It’s the perfect dotcom success story: a 17-year-old from south London topping App Store charts with an iPhone app he developed in his bedroom and scooping a $1m investment. But the school uniform-to-riches tale of Nick D’Aloisio and his Summly news app tells only half the story.
Though he taught himself to code aged 12, his success stems not just from his technical talents. After securing backing from Li Ka-shing, one of the world’s richest men, Mr D’Aloisio fell in with a group of powerful spin doctors and networkers that helped him win backing from some leading lights of Silicon Valley.
Summly is a deceptively simple product that tackles a big problem: information overload. Its algorithm reduces live news feeds – categorised by topic – to summaries that fit in a single iPhone screen.
“The idea of having to click on every article and wait for it to download was very inefficient,” says Mr D’Aloisio. “My age group likes to get content in concise bullet points . . . Our summaries are easy to read, fit the screen, look beautiful and download very quickly.”
The free app attracted formidable support. “We saw it and we didn’t know anything about Nick himself: it was just the technology we really liked,” says Frank Meehan of Horizons Ventures, the private investment arm of Mr Li, which invested $300,000 after seeing an early prototype.
Josh Kushner, another tech investor to back Summly, first met Mr D’Aloisio through Rupert and Wendi Murdoch. “He is incredibly thoughtful with a keen eye for product,” Mr Kushner said of the teenager.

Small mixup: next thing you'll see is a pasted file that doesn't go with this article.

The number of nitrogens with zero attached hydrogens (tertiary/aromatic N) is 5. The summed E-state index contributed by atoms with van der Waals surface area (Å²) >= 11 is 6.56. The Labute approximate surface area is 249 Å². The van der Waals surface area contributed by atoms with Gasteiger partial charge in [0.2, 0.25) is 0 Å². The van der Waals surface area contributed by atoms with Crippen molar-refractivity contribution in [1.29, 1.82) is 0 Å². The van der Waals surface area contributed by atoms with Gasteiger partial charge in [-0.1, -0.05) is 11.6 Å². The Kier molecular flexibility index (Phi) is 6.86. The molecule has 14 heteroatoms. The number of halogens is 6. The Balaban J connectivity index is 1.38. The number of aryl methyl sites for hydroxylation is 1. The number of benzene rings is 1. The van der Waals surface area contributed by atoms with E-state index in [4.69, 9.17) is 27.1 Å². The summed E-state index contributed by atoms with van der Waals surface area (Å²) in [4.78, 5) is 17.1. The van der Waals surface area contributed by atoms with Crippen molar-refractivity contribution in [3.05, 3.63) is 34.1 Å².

Alongside big tech names such as Hosain Rahman of Jawbone, Brian Chesky of Airbnb, Mark Pincus of Zynga and Spencer Hyman of Last.fm and Artfinder, Summly’s backers include tech-savvy celebrities such as actors Ashton Kutcher and Stephen Fry, Lady Gaga’s manager, Troy Carter, and Yoko Ono.
But the real drivers of Summly’s success are less familiar names such as Ian Osborne, the PR supremo and strategic adviser, Laurie Erlam, his partner, and Shakil Khan, adviser and fixer to Spotify, the music service and Path, the hot mobile app.
“Shak had been instrumental in getting Spotify’s visibility in the US,” says Mr Meehan, who also backed the music service. “So we brought him in and he started to pull together a great network of people.”
In recent years, this new nexus of London-based tech power players has illustrated the growing importance of “smart money”, or what Mr Khan calls “people capital”.
“People capital is different – it’s a network of trusted relationships that sometimes spans decades,” explains Mr Khan, who says he spends a third of his working day making introductions and topping up his “global favour bank”. “It’s about who can open the right types of relationships – and stop you from making the wrong decisions.”
Aware that the first version of Summly was a little rough round the edges, the newly assembled network was mobilised to find an experienced chairman, Bart Swanson, formerly of Amazon and Badoo. The Stanford Research Institute in Menlo Park, California, was brought in to improve the summarising algorithm and new designers were found in New York and London. The network even enlisted advice from Sir Jonathan Ive, Apple’s design supremo.
After its overhaul, Mr Osborne and Mr Erlam achieved blanket media coverage for Summly, making it a chart-topper.
While it is yet to make any money, Mr D’Aloisio is hopeful that publishers will pay for the traffic – a deal has already been struck with News Corp – or that a larger internet company might eventually be prepared to buy Summly outright.
In the hyper-competitive technology industry, sometimes having a good idea, a great story and an even better network is more important than talent and finance alone.
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